Opioid use disorder (OUD) is a chronic disease characterized by physical and psychological dependence on prescription and/or illicit opioids. The prevalence of OUD in the United States has risen sharply in recent decades. Core clinical features of OUD are a persistent pattern of maladaptive behaviors related to the pursuit and use of opioids, including use despite adverse consequences and a preoccupation with obtaining opioids. Diagnosis is based on DSM-5 criteria. Medication-assisted treatment is the cornerstone of management, combining medications for opioid use disorder (MOUD) with individualized psychosocial treatment. Long-acting opioid agonists (i.e., methadone or buprenorphine) are most commonly used and have comparable long-term outcomes for addressing cravings and opioid withdrawal syndrome (OWS) and reducing the risk of overdose. Naltrexone may be appropriate for patients trying to abstain from opioid use. OUD is a highly stigmatized lifelong condition that requires a strong therapeutic alliance and patient-centered approach to address relapses, comorbid conditions (e.g., PTSD, infectious complications of injecting drugs), and other circumstances that may impact treatment adherence.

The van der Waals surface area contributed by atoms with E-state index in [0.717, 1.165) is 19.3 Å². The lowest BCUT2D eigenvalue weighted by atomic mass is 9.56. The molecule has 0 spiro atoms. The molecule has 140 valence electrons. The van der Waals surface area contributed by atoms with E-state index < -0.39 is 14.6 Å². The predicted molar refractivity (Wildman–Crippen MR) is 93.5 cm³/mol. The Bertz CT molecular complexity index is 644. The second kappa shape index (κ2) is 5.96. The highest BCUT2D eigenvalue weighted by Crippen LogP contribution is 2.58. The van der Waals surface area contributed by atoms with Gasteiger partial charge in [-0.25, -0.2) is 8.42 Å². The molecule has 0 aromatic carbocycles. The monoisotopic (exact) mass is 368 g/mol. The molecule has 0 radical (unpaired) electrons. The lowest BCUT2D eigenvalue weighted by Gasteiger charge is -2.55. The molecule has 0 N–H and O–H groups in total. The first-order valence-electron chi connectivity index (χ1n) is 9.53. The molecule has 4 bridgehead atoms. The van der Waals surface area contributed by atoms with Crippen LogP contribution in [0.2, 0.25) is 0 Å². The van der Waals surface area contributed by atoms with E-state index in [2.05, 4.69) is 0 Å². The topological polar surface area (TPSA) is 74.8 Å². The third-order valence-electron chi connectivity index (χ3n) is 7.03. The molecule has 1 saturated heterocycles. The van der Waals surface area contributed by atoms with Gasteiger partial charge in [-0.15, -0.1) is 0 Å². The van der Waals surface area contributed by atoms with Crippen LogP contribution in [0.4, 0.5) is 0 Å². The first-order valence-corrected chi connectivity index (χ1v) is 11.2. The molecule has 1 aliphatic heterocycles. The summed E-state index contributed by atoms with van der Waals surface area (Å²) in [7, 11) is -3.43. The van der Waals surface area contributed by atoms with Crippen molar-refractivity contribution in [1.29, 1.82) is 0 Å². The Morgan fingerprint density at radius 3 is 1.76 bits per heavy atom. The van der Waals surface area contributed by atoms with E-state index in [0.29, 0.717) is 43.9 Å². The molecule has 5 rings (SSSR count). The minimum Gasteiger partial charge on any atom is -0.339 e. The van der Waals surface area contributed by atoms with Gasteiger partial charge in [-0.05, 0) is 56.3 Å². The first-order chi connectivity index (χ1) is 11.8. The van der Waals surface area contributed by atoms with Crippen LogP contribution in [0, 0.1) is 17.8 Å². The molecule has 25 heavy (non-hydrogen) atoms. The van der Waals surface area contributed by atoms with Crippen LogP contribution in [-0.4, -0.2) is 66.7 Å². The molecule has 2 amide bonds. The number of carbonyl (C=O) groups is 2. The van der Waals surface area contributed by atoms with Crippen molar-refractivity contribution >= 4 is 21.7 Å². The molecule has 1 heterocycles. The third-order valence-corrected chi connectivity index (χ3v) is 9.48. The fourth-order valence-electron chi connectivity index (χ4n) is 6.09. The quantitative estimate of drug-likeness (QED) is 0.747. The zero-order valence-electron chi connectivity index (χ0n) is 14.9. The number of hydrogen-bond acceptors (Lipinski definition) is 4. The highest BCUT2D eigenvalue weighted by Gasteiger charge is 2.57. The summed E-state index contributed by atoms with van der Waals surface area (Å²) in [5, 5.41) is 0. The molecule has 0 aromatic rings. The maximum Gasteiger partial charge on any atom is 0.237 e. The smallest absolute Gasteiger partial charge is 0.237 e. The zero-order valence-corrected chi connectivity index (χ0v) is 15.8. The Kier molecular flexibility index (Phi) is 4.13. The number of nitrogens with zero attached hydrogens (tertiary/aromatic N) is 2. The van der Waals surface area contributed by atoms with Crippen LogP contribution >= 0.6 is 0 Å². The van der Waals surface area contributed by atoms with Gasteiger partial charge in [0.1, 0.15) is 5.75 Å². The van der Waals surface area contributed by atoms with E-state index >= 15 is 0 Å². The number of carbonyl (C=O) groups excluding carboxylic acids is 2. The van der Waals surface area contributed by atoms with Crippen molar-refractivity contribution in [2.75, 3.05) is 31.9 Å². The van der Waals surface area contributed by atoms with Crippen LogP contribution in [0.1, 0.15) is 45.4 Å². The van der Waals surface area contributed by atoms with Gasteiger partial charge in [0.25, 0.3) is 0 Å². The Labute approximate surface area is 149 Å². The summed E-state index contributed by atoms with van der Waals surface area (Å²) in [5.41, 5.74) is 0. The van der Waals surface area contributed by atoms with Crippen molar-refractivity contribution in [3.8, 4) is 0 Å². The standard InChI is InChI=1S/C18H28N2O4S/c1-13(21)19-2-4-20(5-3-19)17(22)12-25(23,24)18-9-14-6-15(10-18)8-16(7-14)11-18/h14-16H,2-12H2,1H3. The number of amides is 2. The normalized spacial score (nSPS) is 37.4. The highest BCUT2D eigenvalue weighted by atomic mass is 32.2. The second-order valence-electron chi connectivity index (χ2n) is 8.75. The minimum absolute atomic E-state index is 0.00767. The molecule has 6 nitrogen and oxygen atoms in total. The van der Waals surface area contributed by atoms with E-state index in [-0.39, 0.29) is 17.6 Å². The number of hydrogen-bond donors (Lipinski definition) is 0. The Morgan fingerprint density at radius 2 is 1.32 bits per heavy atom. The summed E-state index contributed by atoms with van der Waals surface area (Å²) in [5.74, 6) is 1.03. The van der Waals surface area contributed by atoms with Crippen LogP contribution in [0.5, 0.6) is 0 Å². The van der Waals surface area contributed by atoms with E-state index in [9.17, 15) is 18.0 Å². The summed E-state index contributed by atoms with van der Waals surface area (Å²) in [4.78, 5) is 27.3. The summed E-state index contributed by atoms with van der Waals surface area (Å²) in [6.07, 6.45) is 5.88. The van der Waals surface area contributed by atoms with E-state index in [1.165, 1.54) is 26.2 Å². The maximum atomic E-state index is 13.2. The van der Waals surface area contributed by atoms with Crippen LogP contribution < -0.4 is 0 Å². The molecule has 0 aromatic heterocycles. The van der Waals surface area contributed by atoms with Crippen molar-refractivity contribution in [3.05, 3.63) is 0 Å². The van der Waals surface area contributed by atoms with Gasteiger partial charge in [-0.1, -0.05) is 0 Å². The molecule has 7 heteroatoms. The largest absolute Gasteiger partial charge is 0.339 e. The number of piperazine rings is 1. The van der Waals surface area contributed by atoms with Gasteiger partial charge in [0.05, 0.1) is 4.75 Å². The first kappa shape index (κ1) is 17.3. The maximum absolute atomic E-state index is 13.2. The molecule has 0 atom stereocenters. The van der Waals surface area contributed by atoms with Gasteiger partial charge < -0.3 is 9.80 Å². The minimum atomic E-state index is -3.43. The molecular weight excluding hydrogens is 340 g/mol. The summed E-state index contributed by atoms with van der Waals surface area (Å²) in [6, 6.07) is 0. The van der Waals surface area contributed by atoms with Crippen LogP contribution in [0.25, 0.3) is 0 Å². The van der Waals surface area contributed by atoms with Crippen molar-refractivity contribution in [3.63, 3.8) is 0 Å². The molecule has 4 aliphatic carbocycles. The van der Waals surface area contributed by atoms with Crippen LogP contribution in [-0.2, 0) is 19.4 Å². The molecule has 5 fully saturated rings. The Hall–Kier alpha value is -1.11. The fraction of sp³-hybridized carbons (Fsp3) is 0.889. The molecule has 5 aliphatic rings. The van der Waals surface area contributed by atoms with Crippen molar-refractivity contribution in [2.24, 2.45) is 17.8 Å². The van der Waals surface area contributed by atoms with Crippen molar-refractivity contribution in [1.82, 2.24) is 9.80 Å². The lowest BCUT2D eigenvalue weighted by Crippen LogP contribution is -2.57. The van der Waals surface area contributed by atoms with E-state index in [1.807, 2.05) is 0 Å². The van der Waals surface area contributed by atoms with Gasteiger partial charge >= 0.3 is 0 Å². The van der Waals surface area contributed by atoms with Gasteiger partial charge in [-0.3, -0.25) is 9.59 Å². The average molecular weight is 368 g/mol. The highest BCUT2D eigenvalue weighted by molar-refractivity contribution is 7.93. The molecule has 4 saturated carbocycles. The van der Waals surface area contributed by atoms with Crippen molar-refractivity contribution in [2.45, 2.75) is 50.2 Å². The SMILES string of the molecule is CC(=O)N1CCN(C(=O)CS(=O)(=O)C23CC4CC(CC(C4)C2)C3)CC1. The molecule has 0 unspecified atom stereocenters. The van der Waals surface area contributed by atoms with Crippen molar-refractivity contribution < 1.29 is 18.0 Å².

- In the US:
- ∼ 3 million people have a current or past opioid use disorder (OUD).
- ∼ 17,000 deaths per year are related to opioid use.
- Global burden of disease: approx. 11 million disability-adjusted life years
Epidemiological data refers to the US, unless otherwise specified.